Helen Osman, founder of community website n21online.com, on why we should make the most of what our ‘local patch’ has to offer
It has been said that in the modern world most of us live in networks, connected only remotely to the people we have shared interests with; whether at work, rest or play.
Does that mean that we no longer feel the need to belong to the local area in which we actually reside? Maybe you see your home as your sanctuary, where you can shut the world out, so it is irrelevant what is going on in the streets and green spaces near where you live.
When you are heading off to work, or going out at weekends, are you inclined to stick in your ear buds and walk around in your own little bubble, oblivious of your surroundings? Guilty?
London is often described as a city made up of hundreds of small villages. For centuries, the village green or town marketplace was the centre of the local community; somewhere for people to meet, somewhere for people to trade. The pub and the church were at the heart of most people’s lives. Yet both of these institutions have been declining for decades; their elaborate façades re-purposed for new uses.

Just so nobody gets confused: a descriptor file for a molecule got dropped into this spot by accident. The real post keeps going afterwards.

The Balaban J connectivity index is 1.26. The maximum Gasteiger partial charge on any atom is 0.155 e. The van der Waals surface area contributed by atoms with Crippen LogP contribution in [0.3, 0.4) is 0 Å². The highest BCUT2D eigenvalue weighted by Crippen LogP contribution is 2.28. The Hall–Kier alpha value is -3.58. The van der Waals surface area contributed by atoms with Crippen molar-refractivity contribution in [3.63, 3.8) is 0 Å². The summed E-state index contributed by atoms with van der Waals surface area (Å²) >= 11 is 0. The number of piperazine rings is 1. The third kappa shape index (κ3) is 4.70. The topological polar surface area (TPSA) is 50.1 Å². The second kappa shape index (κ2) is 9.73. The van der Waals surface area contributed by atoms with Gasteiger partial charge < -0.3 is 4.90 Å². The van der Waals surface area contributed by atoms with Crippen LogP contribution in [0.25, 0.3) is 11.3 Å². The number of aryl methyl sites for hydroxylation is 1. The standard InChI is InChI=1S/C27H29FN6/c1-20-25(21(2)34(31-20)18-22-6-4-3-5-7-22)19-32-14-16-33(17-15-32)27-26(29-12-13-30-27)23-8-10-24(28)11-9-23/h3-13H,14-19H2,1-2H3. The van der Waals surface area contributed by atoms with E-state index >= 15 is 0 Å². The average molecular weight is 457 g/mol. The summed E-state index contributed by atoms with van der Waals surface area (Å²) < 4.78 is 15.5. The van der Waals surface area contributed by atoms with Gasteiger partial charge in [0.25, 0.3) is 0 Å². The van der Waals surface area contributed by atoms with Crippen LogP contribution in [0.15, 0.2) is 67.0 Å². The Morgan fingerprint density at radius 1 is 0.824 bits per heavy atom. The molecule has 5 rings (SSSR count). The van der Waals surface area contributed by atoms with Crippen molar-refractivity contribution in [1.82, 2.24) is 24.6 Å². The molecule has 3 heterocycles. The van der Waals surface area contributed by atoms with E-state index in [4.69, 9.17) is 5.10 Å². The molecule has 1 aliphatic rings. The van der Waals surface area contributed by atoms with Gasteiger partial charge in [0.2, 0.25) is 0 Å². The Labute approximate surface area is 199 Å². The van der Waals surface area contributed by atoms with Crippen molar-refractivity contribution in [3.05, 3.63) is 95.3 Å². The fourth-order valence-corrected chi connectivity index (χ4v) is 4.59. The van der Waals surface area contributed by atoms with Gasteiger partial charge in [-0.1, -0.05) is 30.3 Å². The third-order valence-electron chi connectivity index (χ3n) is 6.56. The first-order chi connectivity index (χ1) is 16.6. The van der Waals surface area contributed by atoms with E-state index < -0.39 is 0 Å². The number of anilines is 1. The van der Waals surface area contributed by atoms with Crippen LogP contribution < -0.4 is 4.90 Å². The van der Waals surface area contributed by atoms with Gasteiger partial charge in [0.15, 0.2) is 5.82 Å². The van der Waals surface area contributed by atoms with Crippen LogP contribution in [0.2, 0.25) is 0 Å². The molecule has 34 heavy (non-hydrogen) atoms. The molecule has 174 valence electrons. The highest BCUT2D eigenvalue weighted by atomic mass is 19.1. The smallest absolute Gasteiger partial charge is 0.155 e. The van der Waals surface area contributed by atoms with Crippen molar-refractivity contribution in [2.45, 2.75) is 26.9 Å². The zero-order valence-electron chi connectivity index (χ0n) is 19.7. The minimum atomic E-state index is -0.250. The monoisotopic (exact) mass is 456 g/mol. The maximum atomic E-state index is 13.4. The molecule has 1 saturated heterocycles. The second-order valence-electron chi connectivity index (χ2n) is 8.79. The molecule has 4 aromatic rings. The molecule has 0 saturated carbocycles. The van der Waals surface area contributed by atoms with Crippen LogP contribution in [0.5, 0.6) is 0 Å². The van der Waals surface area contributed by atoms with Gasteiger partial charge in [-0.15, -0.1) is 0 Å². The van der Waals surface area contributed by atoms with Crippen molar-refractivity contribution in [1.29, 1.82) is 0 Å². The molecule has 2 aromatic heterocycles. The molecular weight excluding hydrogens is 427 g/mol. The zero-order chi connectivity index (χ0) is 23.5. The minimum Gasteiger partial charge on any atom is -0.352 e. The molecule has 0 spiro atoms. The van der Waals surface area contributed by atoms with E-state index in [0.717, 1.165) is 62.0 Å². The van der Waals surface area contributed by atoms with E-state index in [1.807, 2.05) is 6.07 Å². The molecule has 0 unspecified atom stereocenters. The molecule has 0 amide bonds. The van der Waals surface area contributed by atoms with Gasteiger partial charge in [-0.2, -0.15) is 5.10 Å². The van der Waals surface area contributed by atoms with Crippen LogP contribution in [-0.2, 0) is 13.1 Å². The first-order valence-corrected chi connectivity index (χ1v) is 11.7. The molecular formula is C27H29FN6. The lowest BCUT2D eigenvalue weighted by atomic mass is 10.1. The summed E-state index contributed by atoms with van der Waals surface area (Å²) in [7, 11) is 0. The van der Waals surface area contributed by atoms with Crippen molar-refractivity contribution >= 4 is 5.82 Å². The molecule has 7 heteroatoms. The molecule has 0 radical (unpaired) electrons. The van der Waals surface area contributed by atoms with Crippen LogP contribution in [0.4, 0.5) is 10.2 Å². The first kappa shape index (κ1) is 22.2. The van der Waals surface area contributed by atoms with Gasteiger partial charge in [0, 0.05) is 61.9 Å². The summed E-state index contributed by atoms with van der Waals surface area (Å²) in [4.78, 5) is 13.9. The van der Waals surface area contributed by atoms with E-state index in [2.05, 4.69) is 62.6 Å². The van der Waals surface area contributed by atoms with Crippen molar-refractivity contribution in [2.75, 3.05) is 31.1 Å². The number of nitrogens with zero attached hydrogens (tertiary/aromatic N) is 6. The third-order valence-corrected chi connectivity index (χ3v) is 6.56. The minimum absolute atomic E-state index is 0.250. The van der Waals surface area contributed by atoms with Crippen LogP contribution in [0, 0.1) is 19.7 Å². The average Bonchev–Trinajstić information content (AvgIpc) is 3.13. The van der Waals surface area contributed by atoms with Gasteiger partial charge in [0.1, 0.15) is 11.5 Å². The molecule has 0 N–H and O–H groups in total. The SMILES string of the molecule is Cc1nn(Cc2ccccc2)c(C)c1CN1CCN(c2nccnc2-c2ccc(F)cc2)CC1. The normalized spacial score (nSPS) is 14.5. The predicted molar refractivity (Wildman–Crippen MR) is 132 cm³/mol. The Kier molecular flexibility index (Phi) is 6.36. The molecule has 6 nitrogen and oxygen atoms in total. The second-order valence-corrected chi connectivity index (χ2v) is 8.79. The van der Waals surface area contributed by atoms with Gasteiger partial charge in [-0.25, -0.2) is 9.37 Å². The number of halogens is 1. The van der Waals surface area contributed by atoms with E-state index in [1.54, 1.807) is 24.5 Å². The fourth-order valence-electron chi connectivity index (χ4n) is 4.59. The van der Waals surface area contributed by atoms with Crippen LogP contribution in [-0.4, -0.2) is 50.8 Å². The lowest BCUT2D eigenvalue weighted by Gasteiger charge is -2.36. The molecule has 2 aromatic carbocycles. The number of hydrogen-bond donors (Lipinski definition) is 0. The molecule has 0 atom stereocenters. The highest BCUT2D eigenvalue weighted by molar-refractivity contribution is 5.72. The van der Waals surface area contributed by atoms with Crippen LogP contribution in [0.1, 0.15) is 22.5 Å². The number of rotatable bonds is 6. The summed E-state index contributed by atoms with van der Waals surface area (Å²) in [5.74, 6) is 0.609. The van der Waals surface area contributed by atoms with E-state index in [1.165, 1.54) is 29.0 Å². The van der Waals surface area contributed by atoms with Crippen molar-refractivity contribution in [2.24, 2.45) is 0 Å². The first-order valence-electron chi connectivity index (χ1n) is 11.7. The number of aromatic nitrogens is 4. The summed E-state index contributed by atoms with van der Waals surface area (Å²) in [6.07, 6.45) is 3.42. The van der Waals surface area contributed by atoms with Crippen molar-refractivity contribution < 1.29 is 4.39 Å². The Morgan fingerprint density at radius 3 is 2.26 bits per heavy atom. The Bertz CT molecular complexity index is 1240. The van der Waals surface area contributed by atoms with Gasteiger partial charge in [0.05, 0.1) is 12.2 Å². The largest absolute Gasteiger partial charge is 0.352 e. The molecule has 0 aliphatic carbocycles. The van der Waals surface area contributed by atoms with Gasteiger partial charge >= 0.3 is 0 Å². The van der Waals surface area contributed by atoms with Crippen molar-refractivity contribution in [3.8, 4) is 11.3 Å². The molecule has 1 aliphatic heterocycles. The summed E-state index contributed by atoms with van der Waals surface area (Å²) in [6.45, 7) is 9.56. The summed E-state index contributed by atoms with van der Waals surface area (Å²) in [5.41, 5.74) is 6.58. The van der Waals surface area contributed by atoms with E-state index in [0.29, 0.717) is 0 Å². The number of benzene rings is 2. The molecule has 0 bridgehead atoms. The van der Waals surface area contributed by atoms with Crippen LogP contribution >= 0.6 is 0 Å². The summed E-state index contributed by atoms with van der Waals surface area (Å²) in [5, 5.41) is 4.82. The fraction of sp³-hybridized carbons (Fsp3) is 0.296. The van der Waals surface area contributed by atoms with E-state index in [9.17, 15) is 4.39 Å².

Does that mean our local communities are also in decline? No, far from it. Your local area may no longer feel like a village, but there is almost certainly masses going on; although you might have to work harder to catch up with local gossip.
Our church halls, pubs and cafés are important venues for classes, workshops, live music and drama, and community and campaign groups, which are all contributing to your local community and local economy.
Look again at your local shops, they may not be funky coffee shops but they are still vital to a fully functioning community, for people of all ages. Strapping the baby in the buggy and popping down to the shops or to a sing-along class can be a welcome break from the social isolation of new parenthood. Popping out to the local shops may be the only social contact some elderly people have all day. A resolution for 2019; use them or lose them. Think how sterile the area would be if they weren’t there.
The new year is the perfect time to take a fresh look at what your local patch has to offer and, dare I say it, what you could offer your community. Start using online forums and the scores of flyers on community notice boards around your local area.
There is plenty of scientific evidence that being part of real social networks is good for our mental and physical wellbeing. We are living in a more uncertain world, which is being reshaped by politics, global economic and technological trends over which we have no control; perhaps putting down roots in your local patch isn’t such a bad idea?